“Three-dimensional characters… urgent human situations… complex ideas… a writer of real substance.”
—Tamim Ansary, author of ‘West of Kabul, East of New York’
Award-winning playwright and performer Charlie Varon returns to The Marsh this January to read a cycle of five comic short stories called The Listener. Developed with and directed by David Ford, the stories will be read in two parts during the month of January on The Marsh MainStage at 1062 Valencia Street. Performances are Saturdays at 8:00 pm and Sundays at 5:00 pm, except for Sunday January 27, when there will be shows at 3pm and 7pm. The full schedule of Parts 1 and 2 of the cycle can be found below. The two parts can be enjoyed independently from one another and in any order.
Varon is best known for his hit solo shows, including Rush Limbaugh in Night School and Rabbi Sam, but he has also had work published over the years in The New Yorker, The Atlantic and Salon. The Listener brings together the dramatic and literary strands of Varon’s work, as he delivers these five original short stories with a solo performer’s craft and gusto.
The stories in The Listener are comic, poignant, and – as Varon’s fans have come to expect – brimming with ideas. The cycle follows half a dozen residents of a retirement home in San Francisco. Selma Cohen wonders whether there is a next life and, if so, what should she pack for it? Bernie Schein asks himself why, after all the Nazis did, he still wants to seduce that German teenager. And Ben Rosenau, who’s 91, regularly upsets his daughter by telling her, “No one should live past eighty.”
These short stories are my love letter to my parents’ generation,” Varon says, “and an exploration of all they’ve lived through. They came of age when radio was the hot new technology and now they have to figure out how to use cellphones.”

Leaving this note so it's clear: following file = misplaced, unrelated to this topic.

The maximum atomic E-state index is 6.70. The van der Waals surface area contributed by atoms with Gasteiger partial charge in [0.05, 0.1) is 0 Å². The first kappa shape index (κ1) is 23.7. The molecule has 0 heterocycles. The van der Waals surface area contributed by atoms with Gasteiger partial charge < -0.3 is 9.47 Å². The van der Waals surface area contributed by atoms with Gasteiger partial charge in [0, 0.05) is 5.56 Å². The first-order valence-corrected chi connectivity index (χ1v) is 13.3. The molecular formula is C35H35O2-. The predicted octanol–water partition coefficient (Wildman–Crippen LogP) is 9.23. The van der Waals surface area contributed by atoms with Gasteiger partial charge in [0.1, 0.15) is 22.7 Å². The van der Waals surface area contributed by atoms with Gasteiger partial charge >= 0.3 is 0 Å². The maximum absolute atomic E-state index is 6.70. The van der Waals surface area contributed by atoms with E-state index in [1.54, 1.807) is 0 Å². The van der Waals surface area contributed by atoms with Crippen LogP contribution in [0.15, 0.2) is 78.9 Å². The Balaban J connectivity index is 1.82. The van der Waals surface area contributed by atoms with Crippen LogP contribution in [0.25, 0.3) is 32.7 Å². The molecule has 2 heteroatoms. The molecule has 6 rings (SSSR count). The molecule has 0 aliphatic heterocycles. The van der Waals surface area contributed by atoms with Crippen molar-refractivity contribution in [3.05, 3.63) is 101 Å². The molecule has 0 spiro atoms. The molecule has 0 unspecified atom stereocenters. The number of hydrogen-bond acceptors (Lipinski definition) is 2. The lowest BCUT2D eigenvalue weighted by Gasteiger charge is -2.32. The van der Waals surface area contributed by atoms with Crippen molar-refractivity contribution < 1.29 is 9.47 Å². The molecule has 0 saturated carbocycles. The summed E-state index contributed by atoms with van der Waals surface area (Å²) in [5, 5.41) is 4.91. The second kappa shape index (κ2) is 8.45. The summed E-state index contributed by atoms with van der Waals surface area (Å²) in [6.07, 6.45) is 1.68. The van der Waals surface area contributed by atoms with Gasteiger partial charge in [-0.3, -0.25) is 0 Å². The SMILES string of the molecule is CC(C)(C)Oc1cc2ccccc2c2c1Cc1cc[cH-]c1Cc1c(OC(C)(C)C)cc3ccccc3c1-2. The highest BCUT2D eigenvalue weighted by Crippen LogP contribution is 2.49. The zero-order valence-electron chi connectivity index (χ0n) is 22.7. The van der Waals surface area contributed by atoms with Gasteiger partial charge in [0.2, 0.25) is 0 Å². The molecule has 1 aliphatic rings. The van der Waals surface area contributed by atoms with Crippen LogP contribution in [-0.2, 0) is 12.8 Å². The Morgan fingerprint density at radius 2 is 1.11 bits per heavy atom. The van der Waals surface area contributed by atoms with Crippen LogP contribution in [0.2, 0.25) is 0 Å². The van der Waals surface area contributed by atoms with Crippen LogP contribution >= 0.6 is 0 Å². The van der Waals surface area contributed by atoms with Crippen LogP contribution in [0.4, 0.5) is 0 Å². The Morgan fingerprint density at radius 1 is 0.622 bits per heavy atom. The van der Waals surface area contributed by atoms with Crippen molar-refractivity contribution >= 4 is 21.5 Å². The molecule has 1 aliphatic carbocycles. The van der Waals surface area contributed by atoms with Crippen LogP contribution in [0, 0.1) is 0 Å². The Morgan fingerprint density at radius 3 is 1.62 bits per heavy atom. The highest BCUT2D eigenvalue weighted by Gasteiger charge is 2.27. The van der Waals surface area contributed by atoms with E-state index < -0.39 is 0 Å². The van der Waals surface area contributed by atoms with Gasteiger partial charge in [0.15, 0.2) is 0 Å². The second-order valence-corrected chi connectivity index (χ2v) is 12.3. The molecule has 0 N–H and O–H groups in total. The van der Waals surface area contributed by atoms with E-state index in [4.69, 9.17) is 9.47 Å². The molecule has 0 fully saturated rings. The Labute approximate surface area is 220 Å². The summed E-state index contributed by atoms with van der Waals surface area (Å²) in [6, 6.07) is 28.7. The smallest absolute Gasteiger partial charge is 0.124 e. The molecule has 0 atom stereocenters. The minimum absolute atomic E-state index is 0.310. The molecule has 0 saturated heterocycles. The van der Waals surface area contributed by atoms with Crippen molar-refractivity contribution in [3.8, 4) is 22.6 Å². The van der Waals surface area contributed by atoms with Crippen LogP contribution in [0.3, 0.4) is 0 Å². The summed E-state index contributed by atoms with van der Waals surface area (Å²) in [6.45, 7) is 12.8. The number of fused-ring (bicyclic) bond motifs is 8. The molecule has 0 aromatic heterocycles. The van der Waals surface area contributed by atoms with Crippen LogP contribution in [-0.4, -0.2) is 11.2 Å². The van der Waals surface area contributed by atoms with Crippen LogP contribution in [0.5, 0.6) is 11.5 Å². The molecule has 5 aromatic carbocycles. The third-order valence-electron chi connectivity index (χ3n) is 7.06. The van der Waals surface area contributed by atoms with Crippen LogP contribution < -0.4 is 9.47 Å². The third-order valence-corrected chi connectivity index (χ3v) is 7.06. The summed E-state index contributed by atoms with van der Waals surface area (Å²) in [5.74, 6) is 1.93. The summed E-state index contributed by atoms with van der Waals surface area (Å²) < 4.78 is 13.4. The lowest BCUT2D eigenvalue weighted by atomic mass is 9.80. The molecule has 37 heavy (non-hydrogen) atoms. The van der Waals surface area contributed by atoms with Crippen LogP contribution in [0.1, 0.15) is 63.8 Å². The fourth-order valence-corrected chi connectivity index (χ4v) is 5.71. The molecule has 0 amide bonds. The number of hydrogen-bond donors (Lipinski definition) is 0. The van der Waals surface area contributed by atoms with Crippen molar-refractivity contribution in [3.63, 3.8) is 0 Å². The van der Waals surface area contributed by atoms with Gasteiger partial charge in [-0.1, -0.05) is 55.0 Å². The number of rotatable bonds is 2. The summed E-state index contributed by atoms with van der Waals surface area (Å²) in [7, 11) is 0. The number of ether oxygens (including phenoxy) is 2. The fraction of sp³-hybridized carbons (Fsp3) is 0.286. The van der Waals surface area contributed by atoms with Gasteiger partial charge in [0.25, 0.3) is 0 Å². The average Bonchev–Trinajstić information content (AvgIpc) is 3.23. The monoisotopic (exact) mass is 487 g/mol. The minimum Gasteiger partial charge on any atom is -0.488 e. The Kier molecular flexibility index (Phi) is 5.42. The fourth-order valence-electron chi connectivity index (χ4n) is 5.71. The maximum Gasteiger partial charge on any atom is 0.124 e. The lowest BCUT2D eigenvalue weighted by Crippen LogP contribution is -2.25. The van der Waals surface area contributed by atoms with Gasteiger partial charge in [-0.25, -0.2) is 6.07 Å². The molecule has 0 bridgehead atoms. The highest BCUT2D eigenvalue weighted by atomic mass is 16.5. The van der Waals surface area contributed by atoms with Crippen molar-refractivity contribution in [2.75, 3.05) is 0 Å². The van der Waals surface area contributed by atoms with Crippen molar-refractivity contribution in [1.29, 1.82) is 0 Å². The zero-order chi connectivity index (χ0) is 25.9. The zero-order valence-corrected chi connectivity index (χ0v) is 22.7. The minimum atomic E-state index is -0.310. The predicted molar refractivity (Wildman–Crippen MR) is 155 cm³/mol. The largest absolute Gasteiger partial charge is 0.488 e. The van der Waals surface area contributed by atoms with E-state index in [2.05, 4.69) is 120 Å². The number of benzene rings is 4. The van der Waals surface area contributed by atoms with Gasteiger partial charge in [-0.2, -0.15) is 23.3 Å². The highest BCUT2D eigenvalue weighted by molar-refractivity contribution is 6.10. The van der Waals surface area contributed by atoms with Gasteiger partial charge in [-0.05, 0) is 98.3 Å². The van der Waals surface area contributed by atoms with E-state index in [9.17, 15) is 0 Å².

The SF Chronicle has credited Charlie Varon with “redefining the art form” of solo performance. His hit shows – all created in collaboration with David Ford – include Rush Limbaugh in Night School (1994; revived 2004), The People’s Violin (2000), and Rabbi Sam (2009), which the Chronicle named one of the year’s 10 best plays and which Rabbi Dan Goldblatt calls “the most important Jewish play of our time.” In 2012, Charlie collaborated with David Ford and Jeri Lynn Cohen on the 2-actor comedy Fwd: Life Gone Viral, which enjoyed critical acclaim and an extended run at The Marsh. As collaborator/director, Charlie has worked with Dan Hoyle since 2004, on his award-winning solo shows Circumnavigator, Tings Dey Happen and The Real Americans.
Along with his work with Varon, David Ford has collaborated on much new and unusual theater, including Brian Copeland’s new and critically acclaimed The Waiting Period as well as Copeland’s previous show, Not a Genuine Black Man, which currently holds the record for longest running solo performance in Bay Area history and has been performed more than 500 times in San Francisco, LA and NY. Other work of note includes: Geoff Hoyle’s Geezer; Marilyn Pittman’s It’s All the Rage; and Say Ray, with storyteller-holy-man Ron Jones and Michael Rice, a mentally disabled performer. He also worked with Bill Talen on the original creation of Reverend Billy, the Obie award-winning theater/political action piece. Ford’s work has been seen regionally at the Public Theatre, Second Stage, Dixon’s Place, One Dream Theatre and Theatre for the New City (NY), Highways (LA) and Woolly Mammoth (Washington DC) as well as at theaters around the Bay Area including the Magic Theatre and Marin Theatre Company. A successful writer, his play, The Interrogation of Nathan Hale, premiered at South Coast Rep.
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